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Alternative investments and commercial banking seek marketers

26/03/2014

The British banking sector may have endured a difficult few years in the glare of the spotlight, facing criticism over mis-selling of complex insurance products, bad financial management and lack of accountability among top executives.

However, the last 12 months has seen the industry begin to dust itself off and recover, with signs that growth and expansion are on the cards for 2014 as the macro-economic outlook begins to improve both nationally and internationally.

This is likely to have a major knock-on effect on the marketing sector, both in traditional and digital forms - during the crash, these teams tended to be given little attention by cash-strapped or under-pressure financial services firms, but they are now looking to bring in new staff to update their consumer engagement policies.

According to TheCityUK, a business advocacy group for the London financial services hub, employment in the financial services sector in the capital jumped by two per cent in 2013 to reach its pre-crisis peak of around 688,000, marking a third consecutive year of growth.

In the south-east, which has enjoyed the sharpest resurgence of any region, two particular areas are proving fruitful for marketers in search of a new role. These are alternative investments (AI) and commercial banking.

Within the AI space, there is a major demand for marketing and investor relations expertise, particularly as the sector gains a higher profile and rakes in an increasing amount of business.

Data supplied by Octopus from professors Elroy Dimson and Paul Marsh of the London Business School recently found the FTSE AIM as a whole made 21.3 per cent last year as the resources stocks on the index lost 16.4 per cent, reports Trustnet.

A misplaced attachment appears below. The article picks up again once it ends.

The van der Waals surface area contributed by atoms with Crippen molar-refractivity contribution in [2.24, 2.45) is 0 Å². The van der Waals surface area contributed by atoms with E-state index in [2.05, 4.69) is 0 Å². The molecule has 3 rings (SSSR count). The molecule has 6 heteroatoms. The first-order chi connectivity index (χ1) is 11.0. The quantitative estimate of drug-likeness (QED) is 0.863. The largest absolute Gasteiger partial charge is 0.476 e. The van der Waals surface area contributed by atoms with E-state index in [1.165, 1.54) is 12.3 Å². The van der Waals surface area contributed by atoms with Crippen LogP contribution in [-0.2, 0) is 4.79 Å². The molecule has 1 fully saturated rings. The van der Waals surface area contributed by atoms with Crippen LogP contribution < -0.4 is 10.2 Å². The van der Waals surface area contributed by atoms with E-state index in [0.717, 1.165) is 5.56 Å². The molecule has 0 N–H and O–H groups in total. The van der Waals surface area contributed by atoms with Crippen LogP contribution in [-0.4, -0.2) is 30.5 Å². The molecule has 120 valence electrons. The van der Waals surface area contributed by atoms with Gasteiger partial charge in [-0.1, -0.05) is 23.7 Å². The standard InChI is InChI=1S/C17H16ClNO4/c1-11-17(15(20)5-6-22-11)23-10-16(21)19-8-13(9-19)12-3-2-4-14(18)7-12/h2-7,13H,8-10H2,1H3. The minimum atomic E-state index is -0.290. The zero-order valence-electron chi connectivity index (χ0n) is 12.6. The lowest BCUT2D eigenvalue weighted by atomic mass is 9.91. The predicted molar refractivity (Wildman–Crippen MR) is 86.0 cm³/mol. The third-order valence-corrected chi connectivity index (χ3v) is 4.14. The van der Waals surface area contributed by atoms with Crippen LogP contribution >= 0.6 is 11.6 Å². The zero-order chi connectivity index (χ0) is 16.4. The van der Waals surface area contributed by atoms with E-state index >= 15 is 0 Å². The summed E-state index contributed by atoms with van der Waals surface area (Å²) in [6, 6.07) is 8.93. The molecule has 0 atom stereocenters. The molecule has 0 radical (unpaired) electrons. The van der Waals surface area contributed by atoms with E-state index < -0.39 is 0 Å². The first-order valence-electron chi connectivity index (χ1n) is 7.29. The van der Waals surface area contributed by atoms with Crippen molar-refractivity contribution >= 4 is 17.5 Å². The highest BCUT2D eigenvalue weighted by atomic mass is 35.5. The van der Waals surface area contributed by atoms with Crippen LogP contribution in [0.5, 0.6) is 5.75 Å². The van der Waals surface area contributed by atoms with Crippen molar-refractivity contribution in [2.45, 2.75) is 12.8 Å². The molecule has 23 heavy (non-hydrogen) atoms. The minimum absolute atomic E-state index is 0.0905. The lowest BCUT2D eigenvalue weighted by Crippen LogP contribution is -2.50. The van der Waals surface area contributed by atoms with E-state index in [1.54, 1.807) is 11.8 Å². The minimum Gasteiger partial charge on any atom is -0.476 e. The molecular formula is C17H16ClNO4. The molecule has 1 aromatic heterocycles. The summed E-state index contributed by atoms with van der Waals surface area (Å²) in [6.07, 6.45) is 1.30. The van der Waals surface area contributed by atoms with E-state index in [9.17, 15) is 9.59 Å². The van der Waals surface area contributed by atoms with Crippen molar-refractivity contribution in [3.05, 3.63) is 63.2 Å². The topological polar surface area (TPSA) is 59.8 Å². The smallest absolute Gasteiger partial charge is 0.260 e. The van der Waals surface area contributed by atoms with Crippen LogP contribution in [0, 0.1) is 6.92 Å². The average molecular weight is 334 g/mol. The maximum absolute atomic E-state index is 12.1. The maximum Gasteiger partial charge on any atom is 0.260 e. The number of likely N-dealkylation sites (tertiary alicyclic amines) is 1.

This boom will continue in 2014 as investors look to move into new areas, meaning the sector needs to bring in the right kind of staff to ensure it can manage this increase in trade.

As for commercial banking, there is a growing need for more product marketers, with even the most prestigious UK firms attempting to innovate and offer engaging new services as there is more confidence in the market.  Lending to businesses has increased as well as the demand for transaction banking products, from payments to cash management.

In both sectors, quite a specific skill-set will be needed, with salaries likely to be high to reflect this. With many companies competing for similar candidates, competition could drive wages up even higher.

So how can firms gain a march on their rivals when it comes to securing the best possible talent? In both commercial banking and AI, bringing in a specialist recruiter can be a good move - they will have an active network in this space and maintain an up-to-date contact list that can get things moving quickly.

Organisations also need to be sure to benchmark their roles at the right level, because candidates will be scarce and therefore able to negotiate their position effectively.

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